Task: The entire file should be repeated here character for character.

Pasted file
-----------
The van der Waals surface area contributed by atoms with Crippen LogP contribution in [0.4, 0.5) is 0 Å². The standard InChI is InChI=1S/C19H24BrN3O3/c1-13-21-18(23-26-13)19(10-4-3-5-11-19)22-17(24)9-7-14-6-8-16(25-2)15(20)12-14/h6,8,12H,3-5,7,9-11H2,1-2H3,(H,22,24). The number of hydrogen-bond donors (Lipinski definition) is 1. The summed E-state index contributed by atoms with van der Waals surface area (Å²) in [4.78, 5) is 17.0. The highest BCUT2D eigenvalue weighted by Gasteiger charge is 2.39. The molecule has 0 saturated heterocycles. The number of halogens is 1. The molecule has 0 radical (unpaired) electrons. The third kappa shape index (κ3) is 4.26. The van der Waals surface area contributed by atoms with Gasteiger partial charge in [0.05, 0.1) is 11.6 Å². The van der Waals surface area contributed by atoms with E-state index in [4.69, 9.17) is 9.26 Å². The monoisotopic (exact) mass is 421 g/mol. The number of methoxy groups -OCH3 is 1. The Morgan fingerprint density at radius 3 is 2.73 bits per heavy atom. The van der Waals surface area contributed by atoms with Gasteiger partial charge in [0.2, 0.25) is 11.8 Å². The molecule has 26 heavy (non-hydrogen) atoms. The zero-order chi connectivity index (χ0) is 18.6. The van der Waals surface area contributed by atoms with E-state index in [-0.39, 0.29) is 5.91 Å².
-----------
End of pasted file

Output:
The van der Waals surface area contributed by atoms with Crippen LogP contribution in [0.4, 0.5) is 0 Å². The standard InChI is InChI=1S/C19H24BrN3O3/c1-13-21-18(23-26-13)19(10-4-3-5-11-19)22-17(24)9-7-14-6-8-16(25-2)15(20)12-14/h6,8,12H,3-5,7,9-11H2,1-2H3,(H,22,24). The number of hydrogen-bond donors (Lipinski definition) is 1. The summed E-state index contributed by atoms with van der Waals surface area (Å²) in [4.78, 5) is 17.0. The highest BCUT2D eigenvalue weighted by Gasteiger charge is 2.39. The molecule has 0 saturated heterocycles. The number of halogens is 1. The molecule has 0 radical (unpaired) electrons. The third kappa shape index (κ3) is 4.26. The van der Waals surface area contributed by atoms with Gasteiger partial charge in [0.05, 0.1) is 11.6 Å². The van der Waals surface area contributed by atoms with E-state index in [4.69, 9.17) is 9.26 Å². The monoisotopic (exact) mass is 421 g/mol. The number of methoxy groups -OCH3 is 1. The Morgan fingerprint density at radius 3 is 2.73 bits per heavy atom. The van der Waals surface area contributed by atoms with Gasteiger partial charge in [0.2, 0.25) is 11.8 Å². The molecule has 26 heavy (non-hydrogen) atoms. The zero-order chi connectivity index (χ0) is 18.6. The van der Waals surface area contributed by atoms with E-state index in [-0.39, 0.29) is 5.91 Å².